There was in excess of 100 hang ups, prank calls or pocket dials from the Regional District of Bulkley Nechako’s (RDBN) 911 service area during the emergency number’s first seven weeks of operation last year.
The 911 emergency service officially went live in the RDBN on Oct. 25, 2011.
According to Stoney Stoltenberg, RDBN director of electoral area A and 911 committee chair, calls such as these waste valuable time as call centre employees are required to determine if there is an actual emergency.
As reported in the Lakes District News edition of Sept. 28, 2011, Sharla Duchscherer, a dispatcher from the Prince George call centre where all local 911 calls are answered, said 911 hang ups create a lot of wasted time trying to confirm if there is an actual emergency.
She said that if there is a mis-dial, callers should stay on the line so call centre employees can confirm the call was not made due to an emergency.
Duchscherer said cell phones that disconnect from a 911 call take a lot of resources to find out what happened. Land lines are less complicated as the address and name of the registered owner of the telephone are displayed on call screens at the dispatch centre.
“When 911 is dialed from a cell phone, the call centre gets a GPS hit on the location of the caller within a 10 to 30 kilometre radius. A disconnected cell phone can take three people half an hour to find out what happened,” she said.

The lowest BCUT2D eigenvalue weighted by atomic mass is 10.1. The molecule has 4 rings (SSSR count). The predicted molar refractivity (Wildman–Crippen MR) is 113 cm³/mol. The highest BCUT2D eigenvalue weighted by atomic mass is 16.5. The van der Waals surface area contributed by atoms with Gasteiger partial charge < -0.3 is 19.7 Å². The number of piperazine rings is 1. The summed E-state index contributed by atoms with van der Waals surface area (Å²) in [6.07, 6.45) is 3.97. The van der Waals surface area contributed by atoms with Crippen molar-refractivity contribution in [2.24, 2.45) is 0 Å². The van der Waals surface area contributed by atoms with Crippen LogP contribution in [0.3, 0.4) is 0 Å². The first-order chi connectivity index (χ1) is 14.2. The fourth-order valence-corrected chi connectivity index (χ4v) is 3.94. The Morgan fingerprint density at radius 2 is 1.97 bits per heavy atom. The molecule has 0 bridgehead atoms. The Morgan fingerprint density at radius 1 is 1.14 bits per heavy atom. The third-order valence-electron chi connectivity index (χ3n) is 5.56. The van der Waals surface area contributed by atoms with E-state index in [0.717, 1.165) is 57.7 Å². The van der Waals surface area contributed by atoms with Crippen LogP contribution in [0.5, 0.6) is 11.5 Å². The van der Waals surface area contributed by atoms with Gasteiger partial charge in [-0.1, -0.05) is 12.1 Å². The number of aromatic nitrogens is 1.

Stoltenberg said the spate of nuisance calls complicated matters for call centre staff and emergency services. “It tied up services that could really be needed elsewhere,” he said.
“We tried to forewarn people that they didn’t have to test the 911 number to see if it was working … it is working …. I think some people may have said, ‘let’s see what happens if we call 911.’ I am hopeful that the number of nuisance calls will go down now.”
He said that while he does not have the latest call centre figures he remains optimistic. “I will be receiving this information soon.”
From the ‘go live’ date in October, until the end of November 2011 there was 370 calls placed to 911 from the RDBN service area, with just over 100 of being hang ups.
“There is 38,000 residents in the RDBN … some people must not have been able to resist the temptation to call. Some of the calls could also have been pocket dials. We recommend that the 911 number is not programmed into cell phones or into auto dial on home phones as it is so easy to hit the wrong button.”
Stoltenberg said most of the legitimate 911 calls received in the RDBN during the first seven weeks were requiring the services of the RCMP.
Despite the bumpy start, Stoltenberg said first responders and legitimate callers have only had positive things to say about the new emergency number.
“I have spoken to people that have legitimately used 911 and they were very happy with it,” he said, adding that more than 25 emergency numbers previously in use throughout the RDBN have been replaced by the three digit number.
“Despite the nuisance calls, it has all been worthwhile,” he added.